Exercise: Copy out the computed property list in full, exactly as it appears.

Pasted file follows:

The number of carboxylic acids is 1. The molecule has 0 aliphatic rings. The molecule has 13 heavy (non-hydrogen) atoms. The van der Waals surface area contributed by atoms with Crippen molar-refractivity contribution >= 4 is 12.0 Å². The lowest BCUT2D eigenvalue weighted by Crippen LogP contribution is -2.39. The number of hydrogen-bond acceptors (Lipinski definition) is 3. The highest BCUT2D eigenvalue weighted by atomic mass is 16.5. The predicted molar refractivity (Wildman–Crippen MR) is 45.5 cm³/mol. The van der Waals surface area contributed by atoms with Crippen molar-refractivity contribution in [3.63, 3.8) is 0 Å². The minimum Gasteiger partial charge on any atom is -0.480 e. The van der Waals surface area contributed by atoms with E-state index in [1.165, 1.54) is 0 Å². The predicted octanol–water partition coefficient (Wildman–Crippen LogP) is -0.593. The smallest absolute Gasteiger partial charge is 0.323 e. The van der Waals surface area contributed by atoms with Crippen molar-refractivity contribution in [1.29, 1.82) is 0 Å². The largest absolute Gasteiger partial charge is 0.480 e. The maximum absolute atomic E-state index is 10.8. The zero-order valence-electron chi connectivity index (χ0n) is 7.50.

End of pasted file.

The number of carboxylic acids is 1. The molecule has 0 aliphatic rings. The molecule has 13 heavy (non-hydrogen) atoms. The van der Waals surface area contributed by atoms with Crippen molar-refractivity contribution >= 4 is 12.0 Å². The lowest BCUT2D eigenvalue weighted by Crippen LogP contribution is -2.39. The number of hydrogen-bond acceptors (Lipinski definition) is 3. The highest BCUT2D eigenvalue weighted by atomic mass is 16.5. The predicted molar refractivity (Wildman–Crippen MR) is 45.5 cm³/mol. The van der Waals surface area contributed by atoms with Crippen molar-refractivity contribution in [3.63, 3.8) is 0 Å². The minimum Gasteiger partial charge on any atom is -0.480 e. The van der Waals surface area contributed by atoms with E-state index in [1.165, 1.54) is 0 Å². The predicted octanol–water partition coefficient (Wildman–Crippen LogP) is -0.593. The smallest absolute Gasteiger partial charge is 0.323 e. The van der Waals surface area contributed by atoms with Crippen molar-refractivity contribution in [1.29, 1.82) is 0 Å². The largest absolute Gasteiger partial charge is 0.480 e. The maximum absolute atomic E-state index is 10.8. The zero-order valence-electron chi connectivity index (χ0n) is 7.50.